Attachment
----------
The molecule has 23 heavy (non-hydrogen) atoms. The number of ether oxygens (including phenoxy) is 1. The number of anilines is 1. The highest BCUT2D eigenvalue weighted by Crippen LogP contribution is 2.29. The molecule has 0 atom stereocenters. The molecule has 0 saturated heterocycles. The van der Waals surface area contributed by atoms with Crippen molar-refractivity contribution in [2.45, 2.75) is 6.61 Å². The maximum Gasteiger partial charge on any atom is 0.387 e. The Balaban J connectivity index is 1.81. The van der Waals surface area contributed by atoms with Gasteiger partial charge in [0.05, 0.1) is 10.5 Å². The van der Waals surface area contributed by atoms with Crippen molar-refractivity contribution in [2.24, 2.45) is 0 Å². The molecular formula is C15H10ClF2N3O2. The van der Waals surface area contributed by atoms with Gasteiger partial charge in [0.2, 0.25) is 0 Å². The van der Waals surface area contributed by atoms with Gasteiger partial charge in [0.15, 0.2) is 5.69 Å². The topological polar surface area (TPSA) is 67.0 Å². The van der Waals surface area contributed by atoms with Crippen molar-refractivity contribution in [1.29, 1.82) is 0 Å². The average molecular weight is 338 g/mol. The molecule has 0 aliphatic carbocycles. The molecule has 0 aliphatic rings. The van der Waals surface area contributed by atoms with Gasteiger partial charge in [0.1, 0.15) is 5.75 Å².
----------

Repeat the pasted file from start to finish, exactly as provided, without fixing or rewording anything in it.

The molecule has 23 heavy (non-hydrogen) atoms. The number of ether oxygens (including phenoxy) is 1. The number of anilines is 1. The highest BCUT2D eigenvalue weighted by Crippen LogP contribution is 2.29. The molecule has 0 atom stereocenters. The molecule has 0 saturated heterocycles. The van der Waals surface area contributed by atoms with Crippen molar-refractivity contribution in [2.45, 2.75) is 6.61 Å². The maximum Gasteiger partial charge on any atom is 0.387 e. The Balaban J connectivity index is 1.81. The van der Waals surface area contributed by atoms with Gasteiger partial charge in [0.05, 0.1) is 10.5 Å². The van der Waals surface area contributed by atoms with Crippen molar-refractivity contribution in [2.24, 2.45) is 0 Å². The molecular formula is C15H10ClF2N3O2. The van der Waals surface area contributed by atoms with Gasteiger partial charge in [0.2, 0.25) is 0 Å². The van der Waals surface area contributed by atoms with Gasteiger partial charge in [0.15, 0.2) is 5.69 Å². The topological polar surface area (TPSA) is 67.0 Å². The van der Waals surface area contributed by atoms with Crippen molar-refractivity contribution in [1.29, 1.82) is 0 Å². The average molecular weight is 338 g/mol. The molecule has 0 aliphatic carbocycles. The molecule has 0 aliphatic rings. The van der Waals surface area contributed by atoms with Gasteiger partial charge in [0.1, 0.15) is 5.75 Å².